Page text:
Digital Media Teacher Resources

Find Digital Media educational ideas and activities

Showing 61 - 80 of 5,158 resources
Eighth graders examine the use of video surveillance in the corporate world and other life situations. In groups, they determine how many times and in what situations they believe they are being watched. They use the Constitution to identify any part of it that might protect them. To end the lesson, they determine the differences between security and privacy.
Students use multimedia technology to create a kids news bulletin. In groups, they explore an interesting topic of study. Prior to beginning their investigation, students observe professionally made newsbreaks. Using the internet, students research their topic and create a video.
First graders take a nature walk to gather information about how organisms in the environment cause changes. They use the information gathered to plan sections of a video about the changes organisms cause to their environment.
Students explore multimedia and animation technology. They create an autobiographical film of themselves and an album cover for their CD case. They watch a video and take notes to discover the five camera placements in their practice video. They research websites that discuss camera techniques and write a paragraph distinguishing between analog and digital video.
Use a video on self-modeling to practice life skills as part of an Autism activity. Students complete modeling activities and use a video activity to practice the life skills.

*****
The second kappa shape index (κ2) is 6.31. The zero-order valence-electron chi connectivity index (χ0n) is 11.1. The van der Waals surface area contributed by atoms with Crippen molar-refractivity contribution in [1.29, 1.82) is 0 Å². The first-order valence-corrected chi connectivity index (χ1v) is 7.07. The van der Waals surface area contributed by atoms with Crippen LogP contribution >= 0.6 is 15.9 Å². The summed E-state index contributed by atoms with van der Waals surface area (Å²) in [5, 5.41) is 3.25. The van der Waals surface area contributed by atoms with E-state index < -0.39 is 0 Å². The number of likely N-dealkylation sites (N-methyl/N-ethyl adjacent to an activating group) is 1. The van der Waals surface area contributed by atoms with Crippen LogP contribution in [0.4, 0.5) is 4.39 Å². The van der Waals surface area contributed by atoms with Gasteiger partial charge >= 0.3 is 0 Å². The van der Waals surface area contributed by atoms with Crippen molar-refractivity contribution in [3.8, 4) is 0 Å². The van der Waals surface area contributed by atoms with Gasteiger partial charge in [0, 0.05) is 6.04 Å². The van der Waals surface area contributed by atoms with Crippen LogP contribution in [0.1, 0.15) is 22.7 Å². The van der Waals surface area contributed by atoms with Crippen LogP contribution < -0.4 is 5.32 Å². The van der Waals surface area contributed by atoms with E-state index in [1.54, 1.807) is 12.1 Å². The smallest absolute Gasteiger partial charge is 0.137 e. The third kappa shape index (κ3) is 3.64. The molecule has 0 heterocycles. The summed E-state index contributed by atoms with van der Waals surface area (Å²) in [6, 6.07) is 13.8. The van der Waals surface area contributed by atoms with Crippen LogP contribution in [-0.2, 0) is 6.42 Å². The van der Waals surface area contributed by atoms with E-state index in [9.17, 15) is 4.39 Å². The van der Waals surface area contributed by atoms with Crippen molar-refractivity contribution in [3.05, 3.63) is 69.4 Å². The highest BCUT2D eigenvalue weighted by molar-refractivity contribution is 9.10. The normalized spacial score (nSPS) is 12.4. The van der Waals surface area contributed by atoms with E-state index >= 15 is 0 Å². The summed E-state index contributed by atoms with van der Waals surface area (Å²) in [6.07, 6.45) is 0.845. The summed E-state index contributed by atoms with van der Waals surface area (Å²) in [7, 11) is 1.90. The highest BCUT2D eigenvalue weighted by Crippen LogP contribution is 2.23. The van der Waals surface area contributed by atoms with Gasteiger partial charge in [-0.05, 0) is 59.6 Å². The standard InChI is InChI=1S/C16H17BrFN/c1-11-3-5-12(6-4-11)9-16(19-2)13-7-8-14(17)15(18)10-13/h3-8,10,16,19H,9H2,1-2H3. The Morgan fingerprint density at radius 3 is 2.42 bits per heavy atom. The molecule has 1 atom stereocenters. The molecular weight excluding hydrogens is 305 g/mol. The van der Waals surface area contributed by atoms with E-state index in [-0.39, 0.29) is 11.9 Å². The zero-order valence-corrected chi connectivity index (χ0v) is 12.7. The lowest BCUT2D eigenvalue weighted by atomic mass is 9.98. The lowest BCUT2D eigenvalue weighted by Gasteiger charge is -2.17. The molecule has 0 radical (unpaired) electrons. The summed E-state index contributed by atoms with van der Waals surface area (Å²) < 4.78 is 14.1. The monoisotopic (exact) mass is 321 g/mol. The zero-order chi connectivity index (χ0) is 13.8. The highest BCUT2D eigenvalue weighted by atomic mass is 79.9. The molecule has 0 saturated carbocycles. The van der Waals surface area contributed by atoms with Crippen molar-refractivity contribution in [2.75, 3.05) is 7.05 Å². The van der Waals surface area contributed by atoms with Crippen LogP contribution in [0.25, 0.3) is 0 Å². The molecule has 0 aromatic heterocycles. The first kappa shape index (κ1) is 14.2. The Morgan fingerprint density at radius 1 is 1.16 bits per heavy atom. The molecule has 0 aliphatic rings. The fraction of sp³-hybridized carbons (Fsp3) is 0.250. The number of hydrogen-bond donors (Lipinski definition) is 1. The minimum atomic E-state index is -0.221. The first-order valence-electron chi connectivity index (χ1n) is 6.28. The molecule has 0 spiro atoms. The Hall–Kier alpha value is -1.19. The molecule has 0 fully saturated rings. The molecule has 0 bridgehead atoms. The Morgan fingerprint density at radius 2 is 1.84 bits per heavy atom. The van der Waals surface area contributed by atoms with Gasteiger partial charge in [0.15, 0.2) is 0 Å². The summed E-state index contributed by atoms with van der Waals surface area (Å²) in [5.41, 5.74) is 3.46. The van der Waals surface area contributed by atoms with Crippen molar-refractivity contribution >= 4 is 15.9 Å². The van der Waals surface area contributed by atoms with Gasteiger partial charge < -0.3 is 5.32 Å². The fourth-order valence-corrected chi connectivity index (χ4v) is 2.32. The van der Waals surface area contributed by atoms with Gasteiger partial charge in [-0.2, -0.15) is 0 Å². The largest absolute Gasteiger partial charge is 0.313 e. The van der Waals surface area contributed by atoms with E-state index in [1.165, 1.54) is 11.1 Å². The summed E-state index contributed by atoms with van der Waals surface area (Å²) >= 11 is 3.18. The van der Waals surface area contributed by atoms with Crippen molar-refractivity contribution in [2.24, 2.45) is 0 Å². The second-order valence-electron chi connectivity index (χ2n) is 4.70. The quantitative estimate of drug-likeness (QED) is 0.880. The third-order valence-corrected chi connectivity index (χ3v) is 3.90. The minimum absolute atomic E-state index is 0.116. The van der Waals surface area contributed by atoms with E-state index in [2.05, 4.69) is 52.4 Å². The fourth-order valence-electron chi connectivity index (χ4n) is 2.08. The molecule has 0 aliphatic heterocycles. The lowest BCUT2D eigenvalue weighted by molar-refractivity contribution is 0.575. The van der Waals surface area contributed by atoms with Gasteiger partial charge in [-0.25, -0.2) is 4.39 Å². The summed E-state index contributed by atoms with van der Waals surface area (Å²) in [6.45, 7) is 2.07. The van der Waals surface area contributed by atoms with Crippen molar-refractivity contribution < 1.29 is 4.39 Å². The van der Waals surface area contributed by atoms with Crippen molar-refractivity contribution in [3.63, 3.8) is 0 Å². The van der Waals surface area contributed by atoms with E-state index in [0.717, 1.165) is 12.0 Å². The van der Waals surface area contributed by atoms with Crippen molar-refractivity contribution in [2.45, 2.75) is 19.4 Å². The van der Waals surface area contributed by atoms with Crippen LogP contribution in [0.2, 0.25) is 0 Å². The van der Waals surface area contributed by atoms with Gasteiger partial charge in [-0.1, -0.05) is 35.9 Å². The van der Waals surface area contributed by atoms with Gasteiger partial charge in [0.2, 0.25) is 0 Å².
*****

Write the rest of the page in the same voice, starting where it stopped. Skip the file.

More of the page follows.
The objective here is to increase understanding of systematic problem solving. First, pairs discuss a problem on campus, take notes on their partner's comments, and share with the class. Next, they take digital photos of this issue and continue to document relevant information. Then, pairs create a PowerPoint showing the problem and related photos. The lesson falls short in addressing the solution component of the objective. Related materials may not be accessible.
Catch your pupils' attention by starting class with a quiz about digital media! After going over their answers with a partner, individuals compose similes about the role of digital media in their lives and share these with the class. Teacher discussion questions and sample responses are provided for the video that pupils watch after they complete the sharing process. Wrap up with a brief reflection.
This clever lesson utilizes Chris Van Allsburg's, Two Bad Ants in an engaging way. After talking about the unique perspective of the illustrations presented in the book, learners must create a short fictional narrative from the perspective of two ants that are loose in the classroom. Some terrific worksheets and a video are embedded in this well-designed, five-day lesson. Wonderful!
A digital footprint is the trail of personal information that comes from purchasing online, tagging friends in photos, blogging, and using social media. Kids discuss what information can be tracked, privacy, and what your digital footprint can be used for or how it can impact your future. They watch a video, engage in a class discussion, learn about cookies, and fill out a worksheet. This is an important topic that is thoroughly addressed throughout the activity.